The Case of the Blind Dentist
Even more troubling is that it seems many of them don’t realize what this means. If they continue their current lifestyle, they’ll be broke within about five years of retirement, even after accounting for the sale of their practice. As great as they are at seeing the smallest things as clinicians, they are blind to this big gap looming in their futures.
We are living in a new age, and the rules have changed. People are living longer, which means more retirement years to finance, not to mention the cost of the all-but-inevitable health issues that go with that extended lifespan. People are also working longer, either out of economic necessity or because they simply are enjoying themselves too much to stop. They’re feeling energetic and vital and not ready for a retirement that could last for 30 years or more.
This reality requires a new way of thinking. It isn’t about work versus retirement any longer. This reality is about optimizing the things that drive your lifestyle – your time, money and relationships – in and out of the practice, for as long as you live. For instance, why not spend a few years towards the end of your career working maybe 80 days a year on the kind of cases you enjoy? But this requires starting with a smart plan.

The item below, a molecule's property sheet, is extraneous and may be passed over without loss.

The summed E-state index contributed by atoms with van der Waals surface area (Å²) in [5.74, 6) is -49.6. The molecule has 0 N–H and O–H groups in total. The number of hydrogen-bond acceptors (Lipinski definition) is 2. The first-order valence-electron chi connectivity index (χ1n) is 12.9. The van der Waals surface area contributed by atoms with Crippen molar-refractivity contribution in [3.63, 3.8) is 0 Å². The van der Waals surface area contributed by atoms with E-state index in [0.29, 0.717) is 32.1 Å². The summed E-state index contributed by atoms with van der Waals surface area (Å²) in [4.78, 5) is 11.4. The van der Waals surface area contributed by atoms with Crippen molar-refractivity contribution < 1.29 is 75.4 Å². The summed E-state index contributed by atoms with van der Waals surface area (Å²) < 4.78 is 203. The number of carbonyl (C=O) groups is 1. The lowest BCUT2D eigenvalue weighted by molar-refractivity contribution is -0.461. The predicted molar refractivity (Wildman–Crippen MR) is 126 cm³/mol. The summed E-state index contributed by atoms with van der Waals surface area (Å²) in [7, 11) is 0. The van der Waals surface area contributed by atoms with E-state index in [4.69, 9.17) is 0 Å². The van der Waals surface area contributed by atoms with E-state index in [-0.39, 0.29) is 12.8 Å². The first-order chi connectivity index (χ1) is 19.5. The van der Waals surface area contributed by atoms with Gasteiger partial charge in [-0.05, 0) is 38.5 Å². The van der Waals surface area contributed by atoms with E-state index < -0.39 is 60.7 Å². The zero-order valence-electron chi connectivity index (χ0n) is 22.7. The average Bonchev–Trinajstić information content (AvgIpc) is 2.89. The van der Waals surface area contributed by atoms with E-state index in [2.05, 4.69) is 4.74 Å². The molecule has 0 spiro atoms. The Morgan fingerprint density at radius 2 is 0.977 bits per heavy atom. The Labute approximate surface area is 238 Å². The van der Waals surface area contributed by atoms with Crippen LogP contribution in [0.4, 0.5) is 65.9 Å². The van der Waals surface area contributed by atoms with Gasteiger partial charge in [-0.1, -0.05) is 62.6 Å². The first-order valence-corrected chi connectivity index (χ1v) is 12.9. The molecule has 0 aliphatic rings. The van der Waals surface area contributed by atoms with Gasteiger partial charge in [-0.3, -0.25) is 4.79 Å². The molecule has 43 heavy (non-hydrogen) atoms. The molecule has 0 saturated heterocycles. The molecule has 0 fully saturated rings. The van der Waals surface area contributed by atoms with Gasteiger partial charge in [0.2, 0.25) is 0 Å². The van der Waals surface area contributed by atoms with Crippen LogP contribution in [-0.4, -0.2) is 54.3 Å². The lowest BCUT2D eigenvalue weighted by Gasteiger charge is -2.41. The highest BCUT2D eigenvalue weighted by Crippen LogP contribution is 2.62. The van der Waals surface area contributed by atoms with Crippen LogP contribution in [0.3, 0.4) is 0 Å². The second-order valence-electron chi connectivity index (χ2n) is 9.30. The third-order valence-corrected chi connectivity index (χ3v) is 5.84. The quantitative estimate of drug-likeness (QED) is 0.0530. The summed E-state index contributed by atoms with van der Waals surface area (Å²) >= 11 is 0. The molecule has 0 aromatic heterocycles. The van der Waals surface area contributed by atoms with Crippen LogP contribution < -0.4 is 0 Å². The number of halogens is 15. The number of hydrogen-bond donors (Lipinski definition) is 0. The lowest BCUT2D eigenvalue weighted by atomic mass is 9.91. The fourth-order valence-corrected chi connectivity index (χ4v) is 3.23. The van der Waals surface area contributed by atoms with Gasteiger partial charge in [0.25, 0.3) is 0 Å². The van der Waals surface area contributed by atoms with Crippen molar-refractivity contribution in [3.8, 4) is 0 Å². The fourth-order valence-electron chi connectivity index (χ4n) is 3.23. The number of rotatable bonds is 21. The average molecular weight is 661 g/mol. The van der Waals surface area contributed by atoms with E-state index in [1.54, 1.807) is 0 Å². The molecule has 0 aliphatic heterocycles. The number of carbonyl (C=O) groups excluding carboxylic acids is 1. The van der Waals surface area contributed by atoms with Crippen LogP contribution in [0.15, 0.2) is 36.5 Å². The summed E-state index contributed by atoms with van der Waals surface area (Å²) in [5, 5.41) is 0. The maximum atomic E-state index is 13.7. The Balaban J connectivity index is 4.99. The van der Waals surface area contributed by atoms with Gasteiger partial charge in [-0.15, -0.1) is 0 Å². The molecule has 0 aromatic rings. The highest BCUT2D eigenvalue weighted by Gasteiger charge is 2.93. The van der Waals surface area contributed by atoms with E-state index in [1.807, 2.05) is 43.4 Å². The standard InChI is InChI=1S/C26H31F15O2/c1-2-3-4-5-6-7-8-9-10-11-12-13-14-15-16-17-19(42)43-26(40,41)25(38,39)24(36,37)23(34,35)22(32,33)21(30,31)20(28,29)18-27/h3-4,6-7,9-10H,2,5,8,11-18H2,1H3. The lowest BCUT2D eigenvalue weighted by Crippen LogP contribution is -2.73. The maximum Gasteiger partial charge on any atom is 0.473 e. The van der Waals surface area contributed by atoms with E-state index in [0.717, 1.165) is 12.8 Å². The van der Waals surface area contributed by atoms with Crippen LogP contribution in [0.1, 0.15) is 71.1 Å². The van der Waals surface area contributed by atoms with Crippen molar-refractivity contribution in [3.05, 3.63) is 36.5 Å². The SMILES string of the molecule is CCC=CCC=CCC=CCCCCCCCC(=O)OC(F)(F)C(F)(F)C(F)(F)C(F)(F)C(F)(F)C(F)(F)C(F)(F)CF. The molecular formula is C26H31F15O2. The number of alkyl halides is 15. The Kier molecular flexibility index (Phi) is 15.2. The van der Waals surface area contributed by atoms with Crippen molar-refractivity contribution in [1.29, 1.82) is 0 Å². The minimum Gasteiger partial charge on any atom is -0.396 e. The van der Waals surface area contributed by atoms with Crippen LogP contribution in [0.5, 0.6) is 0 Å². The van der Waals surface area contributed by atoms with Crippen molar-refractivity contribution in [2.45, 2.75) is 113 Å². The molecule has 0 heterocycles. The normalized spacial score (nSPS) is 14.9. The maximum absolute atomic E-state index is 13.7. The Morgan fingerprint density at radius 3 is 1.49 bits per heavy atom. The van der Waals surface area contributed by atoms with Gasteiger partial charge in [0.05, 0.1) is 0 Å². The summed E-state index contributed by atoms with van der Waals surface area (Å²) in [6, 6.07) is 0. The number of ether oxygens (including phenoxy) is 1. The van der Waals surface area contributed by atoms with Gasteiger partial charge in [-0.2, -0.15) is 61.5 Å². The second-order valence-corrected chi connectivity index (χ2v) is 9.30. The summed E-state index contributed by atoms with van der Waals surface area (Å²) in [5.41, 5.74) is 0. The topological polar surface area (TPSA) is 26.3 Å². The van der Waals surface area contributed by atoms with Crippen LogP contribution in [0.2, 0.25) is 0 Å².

I’m not suggesting that there is only one right way to approach retirement; however, whatever approach you take you need to know if you’re on track to achieving those goals. I think I’ve made it clear that in many cases I recommend a transitioned approach, which means developing a practice that can support a new full-time owner, as well as you working part-time.
To do this right you need to start planning as early as possible with a strategy and specific focus for each year along the way. Begin with getting the right education and advice, then making the right re-investments, bringing in the right person, and finally modeling your gradual exit.
Generally speaking, you should start planning 10 years ahead of your final retirement date. If you’ve got more than 10 years to work with, even better. If you have less than that, I suggest you start the process as soon as you finish this sentence.